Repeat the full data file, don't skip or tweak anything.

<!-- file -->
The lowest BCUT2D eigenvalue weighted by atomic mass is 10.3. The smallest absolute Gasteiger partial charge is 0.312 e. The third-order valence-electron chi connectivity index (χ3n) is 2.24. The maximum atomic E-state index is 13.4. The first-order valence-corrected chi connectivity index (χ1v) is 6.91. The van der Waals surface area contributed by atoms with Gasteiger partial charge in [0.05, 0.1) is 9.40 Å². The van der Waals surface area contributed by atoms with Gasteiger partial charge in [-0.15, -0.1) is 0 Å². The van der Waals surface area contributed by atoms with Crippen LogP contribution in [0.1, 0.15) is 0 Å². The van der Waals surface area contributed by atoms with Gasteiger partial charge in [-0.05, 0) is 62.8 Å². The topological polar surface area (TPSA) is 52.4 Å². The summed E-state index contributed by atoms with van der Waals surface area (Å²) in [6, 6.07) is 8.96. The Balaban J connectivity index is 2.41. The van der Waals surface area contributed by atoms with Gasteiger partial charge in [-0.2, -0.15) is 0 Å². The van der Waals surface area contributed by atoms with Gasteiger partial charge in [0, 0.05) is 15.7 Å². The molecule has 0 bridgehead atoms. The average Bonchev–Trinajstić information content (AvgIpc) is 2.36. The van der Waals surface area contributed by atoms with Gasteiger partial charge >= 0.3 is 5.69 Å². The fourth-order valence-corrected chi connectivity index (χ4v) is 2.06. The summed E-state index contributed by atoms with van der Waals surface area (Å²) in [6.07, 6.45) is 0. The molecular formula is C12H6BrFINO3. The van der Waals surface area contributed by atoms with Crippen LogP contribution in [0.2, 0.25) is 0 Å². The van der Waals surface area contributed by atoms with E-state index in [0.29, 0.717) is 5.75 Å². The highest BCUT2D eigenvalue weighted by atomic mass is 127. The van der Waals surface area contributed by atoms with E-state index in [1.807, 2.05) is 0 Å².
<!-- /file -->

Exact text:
The lowest BCUT2D eigenvalue weighted by atomic mass is 10.3. The smallest absolute Gasteiger partial charge is 0.312 e. The third-order valence-electron chi connectivity index (χ3n) is 2.24. The maximum atomic E-state index is 13.4. The first-order valence-corrected chi connectivity index (χ1v) is 6.91. The van der Waals surface area contributed by atoms with Gasteiger partial charge in [0.05, 0.1) is 9.40 Å². The van der Waals surface area contributed by atoms with Gasteiger partial charge in [-0.15, -0.1) is 0 Å². The van der Waals surface area contributed by atoms with Crippen LogP contribution in [0.1, 0.15) is 0 Å². The van der Waals surface area contributed by atoms with Gasteiger partial charge in [-0.05, 0) is 62.8 Å². The topological polar surface area (TPSA) is 52.4 Å². The summed E-state index contributed by atoms with van der Waals surface area (Å²) in [6, 6.07) is 8.96. The Balaban J connectivity index is 2.41. The van der Waals surface area contributed by atoms with Gasteiger partial charge in [-0.2, -0.15) is 0 Å². The van der Waals surface area contributed by atoms with Gasteiger partial charge in [0, 0.05) is 15.7 Å². The molecule has 0 bridgehead atoms. The average Bonchev–Trinajstić information content (AvgIpc) is 2.36. The van der Waals surface area contributed by atoms with Gasteiger partial charge >= 0.3 is 5.69 Å². The fourth-order valence-corrected chi connectivity index (χ4v) is 2.06. The summed E-state index contributed by atoms with van der Waals surface area (Å²) in [6.07, 6.45) is 0. The molecular formula is C12H6BrFINO3. The van der Waals surface area contributed by atoms with Crippen LogP contribution in [0.2, 0.25) is 0 Å². The van der Waals surface area contributed by atoms with E-state index in [0.29, 0.717) is 5.75 Å². The highest BCUT2D eigenvalue weighted by atomic mass is 127. The van der Waals surface area contributed by atoms with E-state index in [1.807, 2.05) is 0 Å².